With xenophobia on the rise, my travel memoir, Lost Among the Baining, provides a counterweight. The story revolves around a field trip I took with my husband to live with the Baining people, an isolated group in Papua New Guinea. It was a difficult trip, and it haunted us for years—40 years, in fact, at which point we returned to these people whose very different culture we had come to appreciate.
Lost Among the Baining looks back—with a great deal of humor—on this life-changing trip to the bush, and its long aftermath. Reviewers have called it “haunting” “provocative,” “inspiring,” “compulsively readable,” and “laugh-out-loud funny.”
I wrote this book after several decades in literary journalism. Focusing on books, the culture of magazines, and travel, I've been a columnist and reviewer for a wide range of publications, from the New York Times and the Christian Science Monitor to the Women’s Review of Books. My two previous books are Faint Praise: The Plight of Book Reviewing in America, and Other People's Mail: An Anthology of Letter Stories.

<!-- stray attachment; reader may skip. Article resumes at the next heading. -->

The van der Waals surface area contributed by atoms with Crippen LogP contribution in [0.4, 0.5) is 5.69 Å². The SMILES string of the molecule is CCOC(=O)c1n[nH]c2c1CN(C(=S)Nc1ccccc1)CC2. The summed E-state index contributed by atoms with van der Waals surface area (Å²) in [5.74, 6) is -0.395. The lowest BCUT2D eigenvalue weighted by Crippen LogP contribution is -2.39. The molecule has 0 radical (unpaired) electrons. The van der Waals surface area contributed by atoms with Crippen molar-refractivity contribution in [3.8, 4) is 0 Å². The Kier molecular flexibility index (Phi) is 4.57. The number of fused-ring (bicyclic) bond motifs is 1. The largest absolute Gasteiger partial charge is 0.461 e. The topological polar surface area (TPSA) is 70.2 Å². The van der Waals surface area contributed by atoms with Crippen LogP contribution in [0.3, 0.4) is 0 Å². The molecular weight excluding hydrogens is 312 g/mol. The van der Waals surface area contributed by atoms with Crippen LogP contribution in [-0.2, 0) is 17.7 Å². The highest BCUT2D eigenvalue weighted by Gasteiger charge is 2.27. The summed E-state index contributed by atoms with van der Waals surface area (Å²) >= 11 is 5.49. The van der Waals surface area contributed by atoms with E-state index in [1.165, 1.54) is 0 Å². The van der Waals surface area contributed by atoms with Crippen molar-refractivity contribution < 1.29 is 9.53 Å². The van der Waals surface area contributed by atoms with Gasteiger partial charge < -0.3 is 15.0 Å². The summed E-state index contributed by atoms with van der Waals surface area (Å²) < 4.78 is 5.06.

These days, I'm concentrating on travel, both in my new work and on my blog, TraveLit, which reviews a selection of excellent travel books and brings together evocative quotations, links of interest, and reader recommendations.
I was born in New York City, and I’ve lived in London, San Francisco, and New Guinea. I now live with my husband in Cambridge, MA, and Sanibel, FL.
Please take a look at my pages for Lost Among the Baining, New Guinea Photos, TraveLit, and my two previous books: Faint Praise: The Plight of Book Reviewing in America, a widely-praised critique of contemporary reviewing, and Other People’s Mail: An Anthology of Letter Stories.
Lost Among the Baining: Adventure, Marriage, and Other Fieldwork is available in hardcover and ebook editions at Amazon and Barnes and Noble. It is on the bookshelves in the Boston area at Porter Square Books, Harvard Bookstore, Brookline Booksmith, and the Coop. It's on the bookshelves in South Florida at Books & Books. It can be ordered at Longitude Books and Powells, through independent bookstores, or directly from the University of Missouri Press.